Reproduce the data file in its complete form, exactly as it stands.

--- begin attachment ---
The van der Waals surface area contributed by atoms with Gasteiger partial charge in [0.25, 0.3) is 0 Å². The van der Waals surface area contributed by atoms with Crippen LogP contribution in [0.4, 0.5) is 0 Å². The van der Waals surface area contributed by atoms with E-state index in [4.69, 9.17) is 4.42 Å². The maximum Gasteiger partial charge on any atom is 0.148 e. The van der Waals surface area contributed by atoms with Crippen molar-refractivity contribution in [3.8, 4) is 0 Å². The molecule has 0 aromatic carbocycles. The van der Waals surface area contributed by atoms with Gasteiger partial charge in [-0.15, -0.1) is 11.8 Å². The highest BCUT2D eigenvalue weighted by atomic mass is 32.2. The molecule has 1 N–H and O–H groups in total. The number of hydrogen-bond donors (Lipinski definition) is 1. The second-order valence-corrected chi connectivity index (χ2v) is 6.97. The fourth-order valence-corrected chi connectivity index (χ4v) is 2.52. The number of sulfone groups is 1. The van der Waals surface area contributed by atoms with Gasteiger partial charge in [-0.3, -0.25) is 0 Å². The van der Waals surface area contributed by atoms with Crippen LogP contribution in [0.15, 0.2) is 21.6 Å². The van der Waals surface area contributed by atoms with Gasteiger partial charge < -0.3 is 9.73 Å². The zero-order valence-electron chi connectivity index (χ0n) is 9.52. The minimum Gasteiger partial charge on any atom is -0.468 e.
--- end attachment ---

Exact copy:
The van der Waals surface area contributed by atoms with Gasteiger partial charge in [0.25, 0.3) is 0 Å². The van der Waals surface area contributed by atoms with Crippen LogP contribution in [0.4, 0.5) is 0 Å². The van der Waals surface area contributed by atoms with E-state index in [4.69, 9.17) is 4.42 Å². The maximum Gasteiger partial charge on any atom is 0.148 e. The van der Waals surface area contributed by atoms with Crippen molar-refractivity contribution in [3.8, 4) is 0 Å². The molecule has 0 aromatic carbocycles. The van der Waals surface area contributed by atoms with Gasteiger partial charge in [-0.15, -0.1) is 11.8 Å². The highest BCUT2D eigenvalue weighted by atomic mass is 32.2. The molecule has 1 N–H and O–H groups in total. The number of hydrogen-bond donors (Lipinski definition) is 1. The second-order valence-corrected chi connectivity index (χ2v) is 6.97. The fourth-order valence-corrected chi connectivity index (χ4v) is 2.52. The number of sulfone groups is 1. The van der Waals surface area contributed by atoms with Gasteiger partial charge in [-0.3, -0.25) is 0 Å². The van der Waals surface area contributed by atoms with Crippen LogP contribution in [0.15, 0.2) is 21.6 Å². The van der Waals surface area contributed by atoms with Gasteiger partial charge < -0.3 is 9.73 Å². The zero-order valence-electron chi connectivity index (χ0n) is 9.52. The minimum Gasteiger partial charge on any atom is -0.468 e.